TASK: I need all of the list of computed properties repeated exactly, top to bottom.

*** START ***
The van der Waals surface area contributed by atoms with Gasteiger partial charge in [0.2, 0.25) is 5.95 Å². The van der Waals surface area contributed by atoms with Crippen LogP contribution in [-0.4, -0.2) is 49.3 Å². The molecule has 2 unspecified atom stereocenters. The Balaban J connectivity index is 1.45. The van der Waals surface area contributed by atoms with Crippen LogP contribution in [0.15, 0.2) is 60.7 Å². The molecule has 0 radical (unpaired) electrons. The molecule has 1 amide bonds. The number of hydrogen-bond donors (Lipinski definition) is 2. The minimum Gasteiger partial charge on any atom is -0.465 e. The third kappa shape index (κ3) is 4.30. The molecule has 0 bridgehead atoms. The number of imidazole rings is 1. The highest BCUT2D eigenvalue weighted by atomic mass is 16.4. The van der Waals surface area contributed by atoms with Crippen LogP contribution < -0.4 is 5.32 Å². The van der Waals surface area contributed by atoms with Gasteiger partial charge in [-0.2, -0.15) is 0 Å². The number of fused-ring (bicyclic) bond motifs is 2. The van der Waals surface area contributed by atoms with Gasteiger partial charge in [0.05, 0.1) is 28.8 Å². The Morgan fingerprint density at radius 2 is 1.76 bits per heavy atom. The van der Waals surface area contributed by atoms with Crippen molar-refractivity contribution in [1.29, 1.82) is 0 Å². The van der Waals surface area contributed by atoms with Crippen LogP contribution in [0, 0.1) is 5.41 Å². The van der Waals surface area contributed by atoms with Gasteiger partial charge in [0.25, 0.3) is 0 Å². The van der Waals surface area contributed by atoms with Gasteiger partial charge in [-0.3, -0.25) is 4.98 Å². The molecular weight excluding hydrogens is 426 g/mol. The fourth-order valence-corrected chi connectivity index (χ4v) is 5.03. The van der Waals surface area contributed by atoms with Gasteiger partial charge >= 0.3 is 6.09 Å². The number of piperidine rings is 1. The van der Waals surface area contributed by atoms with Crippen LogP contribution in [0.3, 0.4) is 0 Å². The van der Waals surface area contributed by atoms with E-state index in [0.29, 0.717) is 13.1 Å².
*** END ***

The van der Waals surface area contributed by atoms with Gasteiger partial charge in [0.2, 0.25) is 5.95 Å². The van der Waals surface area contributed by atoms with Crippen LogP contribution in [-0.4, -0.2) is 49.3 Å². The molecule has 2 unspecified atom stereocenters. The Balaban J connectivity index is 1.45. The van der Waals surface area contributed by atoms with Crippen LogP contribution in [0.15, 0.2) is 60.7 Å². The molecule has 0 radical (unpaired) electrons. The molecule has 1 amide bonds. The number of hydrogen-bond donors (Lipinski definition) is 2. The minimum Gasteiger partial charge on any atom is -0.465 e. The third kappa shape index (κ3) is 4.30. The molecule has 0 bridgehead atoms. The number of imidazole rings is 1. The highest BCUT2D eigenvalue weighted by atomic mass is 16.4. The van der Waals surface area contributed by atoms with Crippen LogP contribution < -0.4 is 5.32 Å². The van der Waals surface area contributed by atoms with Gasteiger partial charge in [-0.2, -0.15) is 0 Å². The number of fused-ring (bicyclic) bond motifs is 2. The van der Waals surface area contributed by atoms with Gasteiger partial charge in [0.05, 0.1) is 28.8 Å². The Morgan fingerprint density at radius 2 is 1.76 bits per heavy atom. The van der Waals surface area contributed by atoms with Crippen molar-refractivity contribution in [1.29, 1.82) is 0 Å². The van der Waals surface area contributed by atoms with Crippen LogP contribution in [0, 0.1) is 5.41 Å². The van der Waals surface area contributed by atoms with Gasteiger partial charge in [0.25, 0.3) is 0 Å². The van der Waals surface area contributed by atoms with Gasteiger partial charge in [-0.3, -0.25) is 4.98 Å². The molecular weight excluding hydrogens is 426 g/mol. The fourth-order valence-corrected chi connectivity index (χ4v) is 5.03. The van der Waals surface area contributed by atoms with Gasteiger partial charge >= 0.3 is 6.09 Å². The number of piperidine rings is 1. The van der Waals surface area contributed by atoms with Crippen LogP contribution in [0.3, 0.4) is 0 Å². The van der Waals surface area contributed by atoms with E-state index in [0.29, 0.717) is 13.1 Å².